© 2014 Shmoop University, Inc. All rights reserved.
 

In the Real World

Economics and Conservation Biology

How do we value nature? Can we put a monetary value on natural systems? How much money are ecosystems worth?

Some people believe we should preserve biodiversity because species and ecosystems have intrinsic value, or value of their own just for being, not because of what they provide to humans.

It is hard to quantify intrinsic value, and ecosystems have not historically been put into monetary terms. Ecosystems provide so many things to humans—food, water, air, filtration of pollution, prevention of storm damage, gas, and electricity—that it is hard to even imagine putting a dollar amount on them.

Without the ecosystems around us, humans could not live on Earth. Duh, right? Unfortunately, it is not so obvious to everyone that natural things are important. If ecosystem services do not have dollar values, they do not even get considered in economic-based decision making. The World Bank is currently working on Payments for Environmental Services, a program that pays landowners for the ecosystem services of their land. Find out more .

Thinking about ecosystem services in terms of monetary values is an expanding area of research. Another related topic is the economic costs of climate change. Future rain patterns and temperatures will make some areas better suited for farming than others, which will have economic impacts. Currently, the Midwest and Great Plains regions of the United States produce most of the grain for this part of the world—wheat, corn and rice. But as the climate changes, it is going to get too hot and dry to grow grains in the US and the so called "grain belt" will move north into Canada. This will have a big impact on economics of both regions, as farmers in the US will have to find new jobs.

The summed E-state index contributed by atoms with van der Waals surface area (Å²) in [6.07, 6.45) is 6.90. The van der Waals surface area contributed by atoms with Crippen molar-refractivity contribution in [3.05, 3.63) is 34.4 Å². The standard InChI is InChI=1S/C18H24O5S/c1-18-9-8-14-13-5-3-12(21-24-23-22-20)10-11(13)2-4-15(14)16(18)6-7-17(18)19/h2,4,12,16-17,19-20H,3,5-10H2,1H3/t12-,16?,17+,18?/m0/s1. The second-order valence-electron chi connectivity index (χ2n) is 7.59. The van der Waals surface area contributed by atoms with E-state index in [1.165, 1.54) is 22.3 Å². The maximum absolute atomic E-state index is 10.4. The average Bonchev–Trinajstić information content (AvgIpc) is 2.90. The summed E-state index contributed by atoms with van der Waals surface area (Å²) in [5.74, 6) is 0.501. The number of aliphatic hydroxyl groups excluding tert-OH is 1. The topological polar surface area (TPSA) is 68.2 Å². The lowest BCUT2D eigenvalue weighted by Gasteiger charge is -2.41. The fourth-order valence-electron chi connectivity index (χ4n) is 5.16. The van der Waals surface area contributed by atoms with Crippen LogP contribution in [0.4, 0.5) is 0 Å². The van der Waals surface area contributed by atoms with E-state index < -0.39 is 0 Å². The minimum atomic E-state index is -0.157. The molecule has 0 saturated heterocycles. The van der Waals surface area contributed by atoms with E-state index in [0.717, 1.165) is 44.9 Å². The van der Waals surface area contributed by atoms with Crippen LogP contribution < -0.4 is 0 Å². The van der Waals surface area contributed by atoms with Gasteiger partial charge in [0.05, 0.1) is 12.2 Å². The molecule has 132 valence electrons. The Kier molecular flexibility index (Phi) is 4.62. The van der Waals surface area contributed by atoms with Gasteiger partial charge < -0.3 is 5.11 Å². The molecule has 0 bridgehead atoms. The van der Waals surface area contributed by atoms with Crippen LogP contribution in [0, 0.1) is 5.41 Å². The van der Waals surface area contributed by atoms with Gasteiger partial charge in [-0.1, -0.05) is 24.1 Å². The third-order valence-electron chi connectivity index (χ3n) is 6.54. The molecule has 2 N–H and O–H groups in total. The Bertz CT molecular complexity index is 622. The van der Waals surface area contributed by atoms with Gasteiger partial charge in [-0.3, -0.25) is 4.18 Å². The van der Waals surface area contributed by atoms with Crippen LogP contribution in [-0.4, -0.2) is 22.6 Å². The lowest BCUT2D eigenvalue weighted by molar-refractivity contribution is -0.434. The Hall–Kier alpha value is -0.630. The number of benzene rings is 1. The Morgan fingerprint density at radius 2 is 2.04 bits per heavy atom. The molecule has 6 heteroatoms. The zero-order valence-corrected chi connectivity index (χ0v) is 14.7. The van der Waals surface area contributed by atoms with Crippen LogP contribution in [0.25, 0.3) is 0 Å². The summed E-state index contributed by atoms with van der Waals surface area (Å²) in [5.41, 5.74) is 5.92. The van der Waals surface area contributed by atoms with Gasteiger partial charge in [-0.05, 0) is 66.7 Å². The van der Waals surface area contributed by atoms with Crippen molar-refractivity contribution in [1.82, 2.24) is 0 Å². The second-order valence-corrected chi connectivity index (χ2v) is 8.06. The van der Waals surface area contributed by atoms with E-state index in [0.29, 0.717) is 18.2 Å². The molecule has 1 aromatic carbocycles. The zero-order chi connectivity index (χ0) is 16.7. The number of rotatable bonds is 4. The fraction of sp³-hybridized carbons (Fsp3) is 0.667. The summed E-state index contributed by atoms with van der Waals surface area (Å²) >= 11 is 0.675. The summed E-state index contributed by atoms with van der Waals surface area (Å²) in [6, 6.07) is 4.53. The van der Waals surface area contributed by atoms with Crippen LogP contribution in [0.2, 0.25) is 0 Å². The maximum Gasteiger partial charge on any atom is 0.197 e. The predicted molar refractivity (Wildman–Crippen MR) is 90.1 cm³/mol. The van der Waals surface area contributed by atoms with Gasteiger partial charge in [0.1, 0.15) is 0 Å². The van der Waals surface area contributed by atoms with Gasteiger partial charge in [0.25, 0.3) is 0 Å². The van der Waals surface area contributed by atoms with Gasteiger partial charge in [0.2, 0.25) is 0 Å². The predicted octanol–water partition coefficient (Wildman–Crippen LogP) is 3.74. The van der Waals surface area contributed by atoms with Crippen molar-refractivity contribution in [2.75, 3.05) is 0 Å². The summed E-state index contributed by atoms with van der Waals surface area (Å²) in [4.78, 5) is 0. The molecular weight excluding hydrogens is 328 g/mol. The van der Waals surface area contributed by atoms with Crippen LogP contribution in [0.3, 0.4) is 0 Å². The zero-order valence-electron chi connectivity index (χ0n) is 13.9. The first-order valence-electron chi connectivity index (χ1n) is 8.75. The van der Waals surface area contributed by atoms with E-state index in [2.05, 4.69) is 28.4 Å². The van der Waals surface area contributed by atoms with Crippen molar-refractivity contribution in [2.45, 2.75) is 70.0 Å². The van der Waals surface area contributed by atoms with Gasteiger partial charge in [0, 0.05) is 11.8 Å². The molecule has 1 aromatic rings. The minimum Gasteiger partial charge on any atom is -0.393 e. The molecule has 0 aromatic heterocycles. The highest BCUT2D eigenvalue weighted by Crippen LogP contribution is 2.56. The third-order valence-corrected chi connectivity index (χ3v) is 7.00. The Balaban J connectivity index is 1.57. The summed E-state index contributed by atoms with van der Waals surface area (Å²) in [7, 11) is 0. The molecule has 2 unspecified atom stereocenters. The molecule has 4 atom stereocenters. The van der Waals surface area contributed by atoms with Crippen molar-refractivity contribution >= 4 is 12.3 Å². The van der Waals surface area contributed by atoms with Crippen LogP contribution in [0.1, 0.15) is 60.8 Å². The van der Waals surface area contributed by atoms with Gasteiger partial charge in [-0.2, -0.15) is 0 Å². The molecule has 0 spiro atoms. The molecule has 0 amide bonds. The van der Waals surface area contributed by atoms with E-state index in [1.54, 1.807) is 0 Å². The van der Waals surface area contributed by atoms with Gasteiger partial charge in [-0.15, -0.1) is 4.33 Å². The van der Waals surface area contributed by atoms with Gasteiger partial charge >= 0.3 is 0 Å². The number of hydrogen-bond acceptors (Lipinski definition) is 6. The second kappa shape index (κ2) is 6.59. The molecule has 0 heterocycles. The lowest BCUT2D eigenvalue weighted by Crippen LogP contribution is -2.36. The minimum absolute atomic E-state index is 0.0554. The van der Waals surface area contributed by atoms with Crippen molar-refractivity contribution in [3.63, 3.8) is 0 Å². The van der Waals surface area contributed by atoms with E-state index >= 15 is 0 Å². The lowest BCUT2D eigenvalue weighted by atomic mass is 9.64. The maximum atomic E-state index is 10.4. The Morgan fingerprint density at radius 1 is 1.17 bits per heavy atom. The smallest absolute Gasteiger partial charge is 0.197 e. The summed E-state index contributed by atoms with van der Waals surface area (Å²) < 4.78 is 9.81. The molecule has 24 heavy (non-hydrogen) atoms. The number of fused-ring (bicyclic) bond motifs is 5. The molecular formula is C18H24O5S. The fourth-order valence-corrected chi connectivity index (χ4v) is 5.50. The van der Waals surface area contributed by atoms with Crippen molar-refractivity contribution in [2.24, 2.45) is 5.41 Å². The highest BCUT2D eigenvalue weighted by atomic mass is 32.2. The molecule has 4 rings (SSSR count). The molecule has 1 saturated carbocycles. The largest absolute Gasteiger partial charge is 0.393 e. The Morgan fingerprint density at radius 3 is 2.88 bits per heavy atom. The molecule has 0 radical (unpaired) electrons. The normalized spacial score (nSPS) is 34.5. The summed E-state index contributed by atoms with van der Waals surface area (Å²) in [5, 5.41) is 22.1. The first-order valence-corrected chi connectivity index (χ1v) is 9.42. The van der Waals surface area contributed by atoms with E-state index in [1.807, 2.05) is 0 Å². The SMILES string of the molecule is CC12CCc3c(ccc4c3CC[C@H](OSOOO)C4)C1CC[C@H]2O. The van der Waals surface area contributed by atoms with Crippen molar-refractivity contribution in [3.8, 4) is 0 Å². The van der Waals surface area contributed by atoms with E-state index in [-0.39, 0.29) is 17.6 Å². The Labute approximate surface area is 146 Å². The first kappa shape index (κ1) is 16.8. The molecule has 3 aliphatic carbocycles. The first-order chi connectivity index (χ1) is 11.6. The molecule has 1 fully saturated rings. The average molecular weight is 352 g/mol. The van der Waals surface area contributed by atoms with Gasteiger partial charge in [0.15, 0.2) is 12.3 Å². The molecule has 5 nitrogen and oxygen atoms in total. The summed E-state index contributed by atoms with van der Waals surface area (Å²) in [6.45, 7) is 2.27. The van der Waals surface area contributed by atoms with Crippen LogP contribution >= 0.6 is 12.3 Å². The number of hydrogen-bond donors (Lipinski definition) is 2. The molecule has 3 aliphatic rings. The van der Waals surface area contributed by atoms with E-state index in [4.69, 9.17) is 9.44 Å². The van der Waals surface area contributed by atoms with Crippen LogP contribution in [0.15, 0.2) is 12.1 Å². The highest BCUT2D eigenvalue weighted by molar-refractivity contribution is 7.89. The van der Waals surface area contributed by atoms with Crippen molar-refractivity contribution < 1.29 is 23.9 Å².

Coastal states are in big trouble, too. Increased water temperatures will negatively affect fishing industries, as marine organisms move or die out. Flooding due to sea level rise is a huge threat for low-lying states and cities, especially in the southeast US. Remember what hurricane Katrina did to New Orleans? Imagine that in more coastal cities, as sea level rises, hurricanes happen more often and with more intensity, and storm surges become more powerful.

In Washington State, economists have predicted the economic impact of climate change if things continue on as they have with no major climate change solutions. They predict it will cost the state $12.9 billion by 2080 in increased energy costs, lost fishing revenue, damage from storms, and other climate-related losses. See their report here.

We’re adding new materials and resources all the time.

Sign up for our newsletter to stay up to date.

An informed Shmooper is the greatest weapon against pop quizzees.

Advertisement
Advertisement
Advertisement
back to top
1